I’m gonna bring the biblical narrative back in for a minute. And Girard, too. The Bible is LOADED with attempts to create scapegoats. Once you start to see them, you can’t UNSEE them. You can’t NOT see that Cain killed Abel, not because Abel was a bad brother, but because he had something that Cain did not. To skip over some other notable examples and jump straight to the biggie, it’s not that Jesus needed to die because he was a bad guy. It’s that he had something nobody else had. Authenticity and authority.

John’s Gospel lays it out best when it builds up the conflict between Jesus and the various groups of religious authorities of his time. The Pharisees and the Scribes and the Sadducees did not like one another. They were all vying for the authority to lay claim to authentic worship of God. When Jesus did his healing and his teaching, “and with authority,” how do you think that was viewed by those who claimed that mantle for themselves? And when Jesus’ disciples talked about him as a king, how do you suppose King Herod took that? How about Governor Pilate, the emissary for the great Caesar? Not well, I can assure you.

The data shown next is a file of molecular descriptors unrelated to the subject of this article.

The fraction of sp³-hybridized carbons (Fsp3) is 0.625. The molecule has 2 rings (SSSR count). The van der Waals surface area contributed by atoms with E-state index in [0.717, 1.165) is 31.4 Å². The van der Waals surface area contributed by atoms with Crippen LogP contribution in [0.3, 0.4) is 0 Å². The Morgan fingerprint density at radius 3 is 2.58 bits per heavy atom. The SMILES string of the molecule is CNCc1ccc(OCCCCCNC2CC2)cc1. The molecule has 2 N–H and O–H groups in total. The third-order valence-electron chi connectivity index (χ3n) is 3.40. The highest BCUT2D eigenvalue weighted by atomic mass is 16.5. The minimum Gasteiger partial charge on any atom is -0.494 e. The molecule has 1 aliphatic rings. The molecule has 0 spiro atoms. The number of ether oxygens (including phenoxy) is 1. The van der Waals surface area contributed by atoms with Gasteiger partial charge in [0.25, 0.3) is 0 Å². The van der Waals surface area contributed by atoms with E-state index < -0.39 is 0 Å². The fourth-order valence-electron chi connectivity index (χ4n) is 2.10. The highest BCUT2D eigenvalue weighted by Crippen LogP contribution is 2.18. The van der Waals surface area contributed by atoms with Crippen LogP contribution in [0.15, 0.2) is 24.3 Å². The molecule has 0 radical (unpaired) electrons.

And so the High Priest Caiaphas spells it out for the slower-witted among them. “It is better for one man to die than for a whole nation to perish.” In other words, let’s scapegoat Jesus. He’ll bring us together – and not just US, but the Roman political powers, too – over against him. And that’s exactly what happened. John’s Gospel tells us that Pilate and Herod even became friends over the scapegoating of Jesus.

But the story of Jesus, and especially the story of his resurrection, spells out what happens when a society creates a scapegoat, kills it … and then it comes back. Uh oh. But what about all those sins we placed on the scapegoat’s head? Where are they? Yup. They came back with him.